What are your favorite memories from Haverford?
I have very fond memories of my four years in the Upper School. I have made lifelong friends, even if we now live all over the country. I also valued getting to know the teachers outside of the classroom. One summer, my physics teacher, Mr. Tatnall, asked me to paint his house and we became friends and went rock-climbing together. He was inspiring in many ways and I wish I could’ve followed him on some of the more extreme pitches.
I also helped found the Outing Club – we explored all over the region, including winter camping near the Delaware Water Gap and canoeing in the Pine Barrens. As editor of the Haligoluk, I remember choosing my senior picture of me hanging off a cliff. I decided to go to Dartmouth where I could study in the great outdoors. What started at Haverford has turned into a lifelong love of nature, through fly-fishing, cross-country skiing, hiking, and most recently birding.
What lessons from Haverford do you carry with you?
I fully credit Haverford for making me the student that I was. We were taught how to meet the challenge of rigorous academics and how to grow as students and individuals. In school, I loved biology and entered college as a pre-med major. As I was exposed to different disciplines, I ultimately switched to studying history and economics, which led to a 40-year career in finance. Since graduating from Haverford, technology has constantly changed (I remember using slide rules), jobs have changed, and I’ve lived and worked around the world. But what I took away from Haverford was intellectual curiosity and the ability to embrace change and stretch myself, even when it’s not easy.
Since graduating from Haverford, technology has constantly changed (I remember using slide rules), jobs have changed, and I’ve lived and worked around the world. But what I took away from Haverford was intellectual curiosity and the ability to embrace change and stretch myself, even when it’s not easy.
Tell me about what led you to found Mine Hill Distillery.
I moved to Litchfield County, Conn. 20 years ago to live full-time, start a farm, and raise a family. I had founded a European venture capital business and was traveling extensively, but loved coming home to the quiet beauty of the country. After 15 years, I really wanted a project closer to home. After a brief thought about hard cider, I decided to start a craft distillery.
In Oct. 2015, I bought the last remnants of Roxbury Station, a small 19th century town situated along a beautiful trout stream. Its heyday was during the Industrial Revolution when local mines were making steel for the Civil War, granite quarries provided stone for the Brooklyn Bridge, and the railroad sent local products all the way to NYC. With my love of history and knowledge of start-ups, I embarked on a three-year restoration of an 1872 Train Station, an 1860 cigar factory, and other buildings, winning a statewide award for historic preservation. I purchased the most advanced distilling equipment and hired a very talented woman distiller from Kentucky and opened up late last year. Our slogan is Still Made in Connecticut, so we use our own spring water, buy all our grain and malt from a 15th generation farm near Hartford, and give away our spent mash to a local cattle farm as feed. We’ve already won an international competition with our gin and will be releasing our first batch of bourbon and rye later this year. After a lifetime in finance, I liked the challenge and change of dealing with construction, production, package design, marketing, and sales. We’re growing as a distillery and I am working on plans to host a Haverford mini-alumni reunion here for Connecticut and New York alums when things get back to normal!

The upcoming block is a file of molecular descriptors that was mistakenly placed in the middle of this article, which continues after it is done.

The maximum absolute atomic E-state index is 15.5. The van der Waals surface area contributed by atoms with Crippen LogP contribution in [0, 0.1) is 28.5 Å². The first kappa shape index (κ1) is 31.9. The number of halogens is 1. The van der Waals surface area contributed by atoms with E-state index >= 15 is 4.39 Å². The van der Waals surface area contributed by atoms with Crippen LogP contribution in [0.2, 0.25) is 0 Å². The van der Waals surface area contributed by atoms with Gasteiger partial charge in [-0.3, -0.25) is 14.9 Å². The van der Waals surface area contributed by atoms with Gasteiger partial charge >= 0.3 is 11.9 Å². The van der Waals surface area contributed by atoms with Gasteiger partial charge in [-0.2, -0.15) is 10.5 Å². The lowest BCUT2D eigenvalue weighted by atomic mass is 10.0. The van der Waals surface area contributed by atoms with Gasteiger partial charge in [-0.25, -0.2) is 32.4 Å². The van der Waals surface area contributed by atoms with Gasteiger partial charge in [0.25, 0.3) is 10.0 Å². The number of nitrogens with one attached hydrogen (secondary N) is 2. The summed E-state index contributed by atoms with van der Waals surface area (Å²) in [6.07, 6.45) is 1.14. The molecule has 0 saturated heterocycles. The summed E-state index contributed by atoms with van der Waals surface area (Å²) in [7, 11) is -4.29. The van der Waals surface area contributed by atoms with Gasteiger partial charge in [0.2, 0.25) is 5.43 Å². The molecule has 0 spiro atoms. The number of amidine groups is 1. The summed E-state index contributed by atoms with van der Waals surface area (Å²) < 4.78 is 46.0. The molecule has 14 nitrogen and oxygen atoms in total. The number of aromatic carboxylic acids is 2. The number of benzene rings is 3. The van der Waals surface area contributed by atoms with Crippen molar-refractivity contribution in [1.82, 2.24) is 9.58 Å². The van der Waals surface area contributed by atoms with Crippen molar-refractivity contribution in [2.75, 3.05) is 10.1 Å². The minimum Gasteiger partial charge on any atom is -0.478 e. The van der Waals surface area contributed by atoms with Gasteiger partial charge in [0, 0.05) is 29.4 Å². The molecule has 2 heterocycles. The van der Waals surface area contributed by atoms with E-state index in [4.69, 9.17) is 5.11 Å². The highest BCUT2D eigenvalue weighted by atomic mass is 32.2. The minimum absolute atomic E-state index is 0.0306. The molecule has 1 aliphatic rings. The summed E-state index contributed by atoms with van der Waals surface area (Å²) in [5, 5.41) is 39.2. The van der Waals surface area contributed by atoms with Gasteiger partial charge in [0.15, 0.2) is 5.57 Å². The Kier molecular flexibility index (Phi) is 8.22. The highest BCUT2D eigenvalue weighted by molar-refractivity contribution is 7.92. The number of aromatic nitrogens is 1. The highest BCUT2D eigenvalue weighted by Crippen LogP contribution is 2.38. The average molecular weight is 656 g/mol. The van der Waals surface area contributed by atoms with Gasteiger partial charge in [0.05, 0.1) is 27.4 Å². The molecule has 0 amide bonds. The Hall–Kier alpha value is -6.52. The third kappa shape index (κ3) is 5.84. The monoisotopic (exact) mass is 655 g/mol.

We decided to just give away sanitizer to first responders in our neighboring towns -- police and fire departments, emergency rooms, and senior centers. Even though our business and most of our customers have been closed for months, we felt the need to help those who were helping others.
How did you and the distillery help out during the COVID-19 crisis?
One of our missions for the distillery is to make a positive impact on our community. So when COVID-19 hit our area, we ceased producing spirits and shifted to making hand sanitizer. We turned our premium vodka into sanitizer by adding hydrogen peroxide and glycerol. Because we’re a small distillery, there was no way we could have met the overwhelming demand from the general public, so we decided to just give away sanitizer to first responders in our neighboring towns -- police and fire departments, emergency rooms, and senior centers. Even though our business and most of our customers have been closed for months, we felt the need to help those who were helping others. We’ve since scaled back now that hand sanitizer is commercially available again, but it felt good to do our small part in the much larger crisis.